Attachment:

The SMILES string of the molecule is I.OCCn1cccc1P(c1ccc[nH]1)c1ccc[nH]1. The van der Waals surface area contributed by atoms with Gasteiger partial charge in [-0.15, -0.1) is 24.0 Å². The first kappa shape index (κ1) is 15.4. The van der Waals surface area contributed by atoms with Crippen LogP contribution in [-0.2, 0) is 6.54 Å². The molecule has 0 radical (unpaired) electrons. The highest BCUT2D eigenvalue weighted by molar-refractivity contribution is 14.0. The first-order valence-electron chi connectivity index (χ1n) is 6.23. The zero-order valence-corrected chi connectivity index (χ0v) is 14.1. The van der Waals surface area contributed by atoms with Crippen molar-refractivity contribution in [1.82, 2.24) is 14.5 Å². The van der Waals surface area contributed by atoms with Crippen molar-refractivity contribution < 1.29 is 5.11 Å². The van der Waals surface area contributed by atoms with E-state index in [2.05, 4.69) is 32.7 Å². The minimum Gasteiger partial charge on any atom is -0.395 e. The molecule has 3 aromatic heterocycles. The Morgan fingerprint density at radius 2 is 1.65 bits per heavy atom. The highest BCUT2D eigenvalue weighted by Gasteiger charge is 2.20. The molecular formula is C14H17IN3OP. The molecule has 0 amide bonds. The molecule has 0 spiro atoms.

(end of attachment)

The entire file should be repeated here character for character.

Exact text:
The SMILES string of the molecule is I.OCCn1cccc1P(c1ccc[nH]1)c1ccc[nH]1. The van der Waals surface area contributed by atoms with Gasteiger partial charge in [-0.15, -0.1) is 24.0 Å². The first kappa shape index (κ1) is 15.4. The van der Waals surface area contributed by atoms with Crippen LogP contribution in [-0.2, 0) is 6.54 Å². The molecule has 0 radical (unpaired) electrons. The highest BCUT2D eigenvalue weighted by molar-refractivity contribution is 14.0. The first-order valence-electron chi connectivity index (χ1n) is 6.23. The zero-order valence-corrected chi connectivity index (χ0v) is 14.1. The van der Waals surface area contributed by atoms with Crippen molar-refractivity contribution in [1.82, 2.24) is 14.5 Å². The van der Waals surface area contributed by atoms with Crippen molar-refractivity contribution < 1.29 is 5.11 Å². The van der Waals surface area contributed by atoms with E-state index in [2.05, 4.69) is 32.7 Å². The minimum Gasteiger partial charge on any atom is -0.395 e. The molecule has 3 aromatic heterocycles. The Morgan fingerprint density at radius 2 is 1.65 bits per heavy atom. The highest BCUT2D eigenvalue weighted by Gasteiger charge is 2.20. The molecular formula is C14H17IN3OP. The molecule has 0 amide bonds. The molecule has 0 spiro atoms.